Earlier this week, residents of Harrisburg, Pennsylvania, were sent into an uproar over an atheist billboard that presented the image of a shackled slave along with a Bible verse about the very same subject. While the sign has since been defaced and removed, the conversation -- and outrage -- over its creation and initial presence continues.
As The Blaze reported, the billboard was purchased and created by the PA chapter of American Atheists and Pa. Nonbelievers -- two groups that seek to promote non-belief in the state. The message aimed at railing against politicians who supported a resolution calling 2012 the "Year of the Bible," was posted just blocks away from the state capitol.
While the men behind the billboard have already come out to say that they believe the sign was misinterpreted, Ernest Perce V isn't done voicing his opinion on the matter. Perce, the state director of the American Atheist branch responsible for the billboard, is continuing to defend it (he made headlines in 2011 and 2012 after being attacked by a Muslim during a 2011 Halloween parade).
In an interview with CBS21, he doubled down, saying that the verse he chose was one of the more tamer of the Bible's slavery references.
"Exodus 20-21 says that if you beat your slave and he lives you will not be punished since he is your property," Perce said.
The verse he is referring to reads, "Anyone who beats their male or female slave with a rod must be punished if the slave dies as a direct result, but they are not to be punished if the slave recovers after a day or two, since the slave is their property." While controversial in some circles, Christian commentators claim that this was more of a sign of the cultural times than a Biblical mandate.
Historian David Barton has discussed the form of voluntary slavery that was allowed in Exodus, writing the following about the "sons of Israel":
Those who needed assistance, could not pay their debts, or needed protection from another were allowed under Biblical law to become indentured servants (see Ex. 21:2-6; Deut. 15:12-18). They were dependent on their master instead of the state. This was a way to aid the poor and give them an opportunity to get back on their feet. It was not to be a permanent subsidy. Many early settlers to America came as indentured servants. These servants were well treated and when released, given generous pay.
The complete verse that was paraphrased on the billboard reads, "Slaves, obey your earthly masters in everything; and do it, not only when their eye is on you and to curry their favor, but with sincerity of heart and reverence for the Lord."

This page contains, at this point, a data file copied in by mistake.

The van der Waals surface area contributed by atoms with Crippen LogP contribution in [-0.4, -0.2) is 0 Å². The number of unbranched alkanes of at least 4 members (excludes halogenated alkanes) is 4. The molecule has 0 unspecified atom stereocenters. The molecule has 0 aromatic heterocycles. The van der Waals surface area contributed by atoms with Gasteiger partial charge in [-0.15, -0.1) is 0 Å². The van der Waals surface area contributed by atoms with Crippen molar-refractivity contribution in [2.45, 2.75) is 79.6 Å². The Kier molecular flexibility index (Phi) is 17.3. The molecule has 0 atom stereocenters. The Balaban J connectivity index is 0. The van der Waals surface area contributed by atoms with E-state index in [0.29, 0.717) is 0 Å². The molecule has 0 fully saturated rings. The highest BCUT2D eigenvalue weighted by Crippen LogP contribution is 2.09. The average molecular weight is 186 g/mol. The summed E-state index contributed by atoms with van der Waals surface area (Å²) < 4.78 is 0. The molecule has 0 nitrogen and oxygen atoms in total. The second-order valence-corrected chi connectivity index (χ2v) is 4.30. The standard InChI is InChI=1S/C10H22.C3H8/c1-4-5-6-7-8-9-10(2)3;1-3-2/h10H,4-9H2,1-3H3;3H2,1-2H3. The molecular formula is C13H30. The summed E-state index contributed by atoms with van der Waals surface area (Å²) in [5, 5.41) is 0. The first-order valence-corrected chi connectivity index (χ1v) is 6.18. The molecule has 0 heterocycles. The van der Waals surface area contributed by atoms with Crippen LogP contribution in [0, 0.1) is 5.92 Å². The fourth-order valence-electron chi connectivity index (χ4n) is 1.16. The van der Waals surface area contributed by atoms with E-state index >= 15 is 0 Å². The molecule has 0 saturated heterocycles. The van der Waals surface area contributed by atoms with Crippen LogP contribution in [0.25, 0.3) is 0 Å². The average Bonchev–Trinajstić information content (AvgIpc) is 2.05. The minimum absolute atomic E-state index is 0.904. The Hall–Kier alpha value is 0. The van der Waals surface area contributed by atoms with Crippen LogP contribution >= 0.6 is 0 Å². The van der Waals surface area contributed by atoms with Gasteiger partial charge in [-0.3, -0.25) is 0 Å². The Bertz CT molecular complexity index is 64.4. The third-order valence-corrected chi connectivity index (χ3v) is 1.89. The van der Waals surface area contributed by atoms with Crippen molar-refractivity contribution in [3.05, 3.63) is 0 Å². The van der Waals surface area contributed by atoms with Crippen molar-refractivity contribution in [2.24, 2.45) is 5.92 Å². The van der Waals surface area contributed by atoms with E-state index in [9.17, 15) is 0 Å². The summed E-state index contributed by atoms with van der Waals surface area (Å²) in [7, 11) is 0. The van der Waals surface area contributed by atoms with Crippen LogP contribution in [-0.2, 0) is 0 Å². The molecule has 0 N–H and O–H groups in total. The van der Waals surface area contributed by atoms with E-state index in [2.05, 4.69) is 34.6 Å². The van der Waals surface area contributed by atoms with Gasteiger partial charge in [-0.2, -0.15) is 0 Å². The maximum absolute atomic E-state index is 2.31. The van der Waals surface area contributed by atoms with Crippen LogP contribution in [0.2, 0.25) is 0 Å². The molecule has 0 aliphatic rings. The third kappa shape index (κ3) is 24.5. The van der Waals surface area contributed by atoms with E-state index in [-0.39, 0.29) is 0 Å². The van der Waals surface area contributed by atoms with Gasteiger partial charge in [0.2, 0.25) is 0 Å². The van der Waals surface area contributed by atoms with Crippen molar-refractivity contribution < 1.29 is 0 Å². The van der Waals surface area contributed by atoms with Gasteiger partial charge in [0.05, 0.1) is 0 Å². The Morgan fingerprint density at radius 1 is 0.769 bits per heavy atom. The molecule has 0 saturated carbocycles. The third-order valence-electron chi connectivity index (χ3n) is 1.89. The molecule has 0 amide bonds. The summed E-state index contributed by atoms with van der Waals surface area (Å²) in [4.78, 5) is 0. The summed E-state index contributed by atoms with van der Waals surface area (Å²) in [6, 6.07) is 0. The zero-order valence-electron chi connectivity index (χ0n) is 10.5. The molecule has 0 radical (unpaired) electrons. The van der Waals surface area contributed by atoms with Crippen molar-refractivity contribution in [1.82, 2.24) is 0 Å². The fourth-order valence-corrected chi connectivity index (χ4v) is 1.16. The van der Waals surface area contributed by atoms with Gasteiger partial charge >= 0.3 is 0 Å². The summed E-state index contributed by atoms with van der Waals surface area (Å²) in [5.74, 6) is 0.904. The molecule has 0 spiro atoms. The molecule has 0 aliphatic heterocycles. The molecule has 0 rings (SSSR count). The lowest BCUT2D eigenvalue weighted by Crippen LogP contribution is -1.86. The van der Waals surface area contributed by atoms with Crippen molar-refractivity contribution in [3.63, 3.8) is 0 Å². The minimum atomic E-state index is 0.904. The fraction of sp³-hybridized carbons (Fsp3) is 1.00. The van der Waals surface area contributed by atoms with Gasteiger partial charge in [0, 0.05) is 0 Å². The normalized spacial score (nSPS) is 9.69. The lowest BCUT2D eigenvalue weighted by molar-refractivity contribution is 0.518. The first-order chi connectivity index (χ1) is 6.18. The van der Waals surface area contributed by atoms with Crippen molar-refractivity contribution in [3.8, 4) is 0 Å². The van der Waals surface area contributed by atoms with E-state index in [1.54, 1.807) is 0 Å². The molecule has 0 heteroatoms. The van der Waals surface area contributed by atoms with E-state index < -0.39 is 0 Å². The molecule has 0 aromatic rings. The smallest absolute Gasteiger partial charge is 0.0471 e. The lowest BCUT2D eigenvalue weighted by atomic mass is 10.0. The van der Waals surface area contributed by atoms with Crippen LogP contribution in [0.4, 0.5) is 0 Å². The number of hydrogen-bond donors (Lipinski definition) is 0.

Barton has addressed these words as well:
When Paul wrote how slaves and masters were to act (Eph. 6:5-9; Col. 4:1; 1 Tim. 6:1-2; Col. 3:22-25; Titus 2:9-10), he was not endorsing involuntary slavery or the Roman slave system. He was addressing the attitudes, actions, and matters of the heart of those Christians who found themselves in slavery or as slave owners. This encompassed many people, for half the population of Rome and a large proportion of the Roman Empire were slaves. Many people were converted to Christianity while slaves or slave owners, and many Christians were enslaved.
When it comes to the fallout from this latest billboard flap, Perce seems to be worried about his well-being.
"Stay alive, that is the first thing, constant security and I am really overwhelmed at how people misconceived a billboard, they misunderstood a billboard from an image that is American history," he told CBS21.
Despite this fear, he's not willing to back down.
"The reason they're upset is just because they don't understand history," he explained. "Reflecting back on history and showing how far we have come as a nation is not racism."
While this may, indeed, be true, the use of a Bible verse that wasn't properly placed in context teamed with an image that had nothing to do with the Biblical content itself may have led to some of the confusion and angst.
When asked if his actions constituted a hate crime, Perce had an intriguing response.
"It is a hate crime," he proclaimed. "It is my hate for the Bible and it is my disdain [for] the House of Representative who passed a Year of the Bible."
And those who found offense in the last billboard -- well, they may be in store for more. Making good on his previous promises, Perce says that there is more to come. Bus ads. New billboards. The works. In fact, he apparently says that the new ads may show Jews, as they were held as slaves during Biblical times.
Considering American Atheists' most recent drama with a Jewish community in Brooklyn, New York, one wonders how future billboards will pan out.